Is the Effort to Formalise the Anthropocene a Juridical Exercise?
|23. Mai 2022
|12.15 Uhr bis 13.30 Uhr
|Online via Zoom
The Anthropocene presents a paradox: it suggests that human activity is so intense as to have fundamentally changed the material constitution of the planet; a geological event on par with the extinction of dinosaurs, or the end of the last ice age. Yet it also confirms human finitude. It implies that humanity is simply a passing event, and that one day the planet will go on without us, albeit substantially altered by our lapsed presence. In this presentation, I want to provide an outline of how such a premise is formalised as scientific fact. I argue that the effort to formalise the Anthropocene as a geological unit unfolds as a juridical exercise. Geologists generate new categories of artefacts, such as the technofossil, in order to elicit accounts of human finitude and planetary dynamics from mundane artefacts of every-day life (the plastic bottle, the bones of genetically engineered chickens, the concrete foundations of buildings and transportation networks). They draw on the formalisation of previous geological units as precedent, according to which they structure their account of the Anthropocene, so as to encourage consensus within the geoscientific community. They engage a formal decision making procedure, submitting their proposal for an Anthropocene unit to the judgement of their peers. What can law learn from an account of geoscience as a juridical affair? How can attempts to reassure ourselves that law has something to contribute to efforts to respond to ongoing ecological devastation be expanded by an account of geoscience as legal technique? Although I may not fully answer these questions, my account of the Anthropocene Working Group’s ongoing formalisation effort seeks to open a dialogue between disciplines in the face of earthly finitude.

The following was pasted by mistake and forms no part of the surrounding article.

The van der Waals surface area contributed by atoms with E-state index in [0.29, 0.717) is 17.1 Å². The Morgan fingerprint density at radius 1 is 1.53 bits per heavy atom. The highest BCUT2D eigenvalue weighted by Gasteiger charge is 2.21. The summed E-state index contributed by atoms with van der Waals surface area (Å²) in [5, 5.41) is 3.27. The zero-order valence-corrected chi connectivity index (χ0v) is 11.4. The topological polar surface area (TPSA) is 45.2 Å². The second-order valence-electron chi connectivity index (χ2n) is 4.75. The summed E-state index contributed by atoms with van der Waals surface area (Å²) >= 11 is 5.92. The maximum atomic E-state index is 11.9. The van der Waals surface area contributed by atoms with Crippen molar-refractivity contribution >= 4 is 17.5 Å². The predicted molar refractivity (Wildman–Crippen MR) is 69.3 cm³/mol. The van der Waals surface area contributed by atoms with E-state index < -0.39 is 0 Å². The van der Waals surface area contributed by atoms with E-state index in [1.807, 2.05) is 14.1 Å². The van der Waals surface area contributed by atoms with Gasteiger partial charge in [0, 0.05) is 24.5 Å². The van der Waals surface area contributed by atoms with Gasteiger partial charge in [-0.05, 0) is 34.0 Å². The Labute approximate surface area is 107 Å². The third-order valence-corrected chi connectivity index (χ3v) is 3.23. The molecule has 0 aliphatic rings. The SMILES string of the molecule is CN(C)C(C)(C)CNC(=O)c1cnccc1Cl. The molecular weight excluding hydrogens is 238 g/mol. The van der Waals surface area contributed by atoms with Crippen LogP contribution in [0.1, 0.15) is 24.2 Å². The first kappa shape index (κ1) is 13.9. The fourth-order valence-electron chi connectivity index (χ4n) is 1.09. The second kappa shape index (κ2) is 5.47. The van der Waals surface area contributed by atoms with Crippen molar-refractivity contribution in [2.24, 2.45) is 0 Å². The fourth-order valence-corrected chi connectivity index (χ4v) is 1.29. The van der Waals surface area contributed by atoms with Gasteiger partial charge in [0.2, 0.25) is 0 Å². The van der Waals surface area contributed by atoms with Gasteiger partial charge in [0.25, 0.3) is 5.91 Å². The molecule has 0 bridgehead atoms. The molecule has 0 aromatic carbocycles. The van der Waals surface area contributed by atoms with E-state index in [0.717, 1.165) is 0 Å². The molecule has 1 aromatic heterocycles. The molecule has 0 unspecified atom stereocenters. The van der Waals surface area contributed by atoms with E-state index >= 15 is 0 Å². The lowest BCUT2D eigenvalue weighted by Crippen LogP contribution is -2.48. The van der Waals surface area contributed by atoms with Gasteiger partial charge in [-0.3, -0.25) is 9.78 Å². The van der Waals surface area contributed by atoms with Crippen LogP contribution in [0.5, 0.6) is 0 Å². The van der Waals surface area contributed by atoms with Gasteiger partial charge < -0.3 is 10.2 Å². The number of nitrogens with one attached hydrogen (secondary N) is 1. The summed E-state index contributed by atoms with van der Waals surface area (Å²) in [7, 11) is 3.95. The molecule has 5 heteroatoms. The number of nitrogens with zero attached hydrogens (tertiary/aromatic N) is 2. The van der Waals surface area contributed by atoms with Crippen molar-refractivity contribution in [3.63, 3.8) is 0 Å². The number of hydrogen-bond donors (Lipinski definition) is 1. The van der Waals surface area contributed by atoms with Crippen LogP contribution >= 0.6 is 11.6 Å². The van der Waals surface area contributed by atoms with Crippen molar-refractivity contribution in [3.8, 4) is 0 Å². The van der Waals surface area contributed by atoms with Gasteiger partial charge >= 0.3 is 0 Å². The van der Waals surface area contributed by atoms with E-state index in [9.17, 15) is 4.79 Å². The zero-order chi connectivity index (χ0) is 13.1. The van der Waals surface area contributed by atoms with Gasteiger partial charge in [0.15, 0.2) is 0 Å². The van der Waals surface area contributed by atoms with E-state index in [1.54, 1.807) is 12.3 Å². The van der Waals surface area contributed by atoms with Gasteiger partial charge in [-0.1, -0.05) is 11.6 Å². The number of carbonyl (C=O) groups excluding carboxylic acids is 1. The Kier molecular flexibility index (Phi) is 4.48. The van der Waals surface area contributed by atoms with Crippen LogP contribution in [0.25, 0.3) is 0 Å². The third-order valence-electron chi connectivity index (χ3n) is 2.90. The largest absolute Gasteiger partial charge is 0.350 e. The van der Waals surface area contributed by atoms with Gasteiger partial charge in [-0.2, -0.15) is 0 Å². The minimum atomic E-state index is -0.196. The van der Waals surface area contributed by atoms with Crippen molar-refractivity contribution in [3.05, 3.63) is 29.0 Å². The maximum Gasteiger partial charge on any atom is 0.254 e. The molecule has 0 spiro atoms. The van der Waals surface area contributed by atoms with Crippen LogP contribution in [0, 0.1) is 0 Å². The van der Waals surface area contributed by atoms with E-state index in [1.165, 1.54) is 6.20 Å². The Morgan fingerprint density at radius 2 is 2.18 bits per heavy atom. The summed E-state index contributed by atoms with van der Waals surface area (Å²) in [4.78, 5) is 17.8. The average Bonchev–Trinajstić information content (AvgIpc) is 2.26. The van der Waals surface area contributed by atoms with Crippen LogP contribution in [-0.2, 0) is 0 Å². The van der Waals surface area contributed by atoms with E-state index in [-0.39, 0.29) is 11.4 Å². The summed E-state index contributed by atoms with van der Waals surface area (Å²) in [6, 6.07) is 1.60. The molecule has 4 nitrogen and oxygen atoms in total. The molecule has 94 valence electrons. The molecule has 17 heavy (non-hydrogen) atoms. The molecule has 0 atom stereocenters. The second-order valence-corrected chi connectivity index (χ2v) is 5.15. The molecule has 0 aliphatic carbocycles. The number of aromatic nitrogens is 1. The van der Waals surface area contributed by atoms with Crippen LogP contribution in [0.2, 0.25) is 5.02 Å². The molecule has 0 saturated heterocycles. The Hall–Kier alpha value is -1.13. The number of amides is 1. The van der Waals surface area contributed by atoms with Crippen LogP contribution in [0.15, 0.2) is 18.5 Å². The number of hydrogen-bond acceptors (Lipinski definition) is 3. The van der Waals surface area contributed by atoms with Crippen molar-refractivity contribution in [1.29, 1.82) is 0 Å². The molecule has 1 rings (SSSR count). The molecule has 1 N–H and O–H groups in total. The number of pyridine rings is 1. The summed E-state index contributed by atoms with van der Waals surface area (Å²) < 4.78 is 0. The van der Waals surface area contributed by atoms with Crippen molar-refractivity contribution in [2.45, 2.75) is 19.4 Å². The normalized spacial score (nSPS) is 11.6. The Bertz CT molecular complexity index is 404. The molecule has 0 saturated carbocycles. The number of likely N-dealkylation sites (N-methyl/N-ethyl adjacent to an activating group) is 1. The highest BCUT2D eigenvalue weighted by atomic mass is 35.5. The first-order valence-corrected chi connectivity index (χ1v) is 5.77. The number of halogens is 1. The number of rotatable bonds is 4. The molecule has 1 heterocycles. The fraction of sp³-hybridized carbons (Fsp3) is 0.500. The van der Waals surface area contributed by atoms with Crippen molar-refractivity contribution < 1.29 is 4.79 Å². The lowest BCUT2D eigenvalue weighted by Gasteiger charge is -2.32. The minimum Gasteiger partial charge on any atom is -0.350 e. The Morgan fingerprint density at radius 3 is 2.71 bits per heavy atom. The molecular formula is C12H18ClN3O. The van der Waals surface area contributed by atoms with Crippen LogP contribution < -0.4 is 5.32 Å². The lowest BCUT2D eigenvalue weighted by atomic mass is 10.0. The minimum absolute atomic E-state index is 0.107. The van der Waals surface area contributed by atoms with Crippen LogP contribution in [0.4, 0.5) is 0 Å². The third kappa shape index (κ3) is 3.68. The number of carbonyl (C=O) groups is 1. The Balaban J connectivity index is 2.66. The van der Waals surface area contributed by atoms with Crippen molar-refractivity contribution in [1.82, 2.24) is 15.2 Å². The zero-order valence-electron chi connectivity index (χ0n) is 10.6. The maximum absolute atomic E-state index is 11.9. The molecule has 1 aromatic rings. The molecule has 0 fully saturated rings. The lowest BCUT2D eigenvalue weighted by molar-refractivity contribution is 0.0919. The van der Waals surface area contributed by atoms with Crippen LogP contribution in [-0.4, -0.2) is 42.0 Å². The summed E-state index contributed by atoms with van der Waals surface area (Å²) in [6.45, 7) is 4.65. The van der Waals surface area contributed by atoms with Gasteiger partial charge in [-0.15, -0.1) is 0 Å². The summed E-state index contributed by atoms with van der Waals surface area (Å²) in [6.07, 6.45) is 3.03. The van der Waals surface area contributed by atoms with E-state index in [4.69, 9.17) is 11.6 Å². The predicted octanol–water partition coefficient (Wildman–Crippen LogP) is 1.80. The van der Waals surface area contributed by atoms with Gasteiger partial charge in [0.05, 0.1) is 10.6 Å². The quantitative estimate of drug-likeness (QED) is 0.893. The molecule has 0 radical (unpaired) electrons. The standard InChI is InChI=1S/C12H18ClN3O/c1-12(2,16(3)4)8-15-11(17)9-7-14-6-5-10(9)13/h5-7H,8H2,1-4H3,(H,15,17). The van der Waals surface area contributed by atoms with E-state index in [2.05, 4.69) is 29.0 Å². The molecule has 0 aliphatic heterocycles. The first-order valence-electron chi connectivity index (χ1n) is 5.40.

Alexander Damianos is lecturer of property law and environmental law at Kent University. He completed his PhD at the London School of Economics & Political Science under the supervision of Alain Pottage and Stephen Humphreys. His PhD was an ethnographic study of the Anthropocene Working Group, a team of geologists, archaeologists, historians of science, and one lawyer, working to formalise the Anthropocene as an official unit of geological time. He was previously post-doctoral fellow at the Centre for Science & Technology Studies at Leiden University, as well as researcher at Studio Olafur Eliasson.
The talk is free and open to all.
Meeting ID: 664 1155 3677
For all enquiries, please contact Dr. Steven Howe (firstname.lastname@example.org)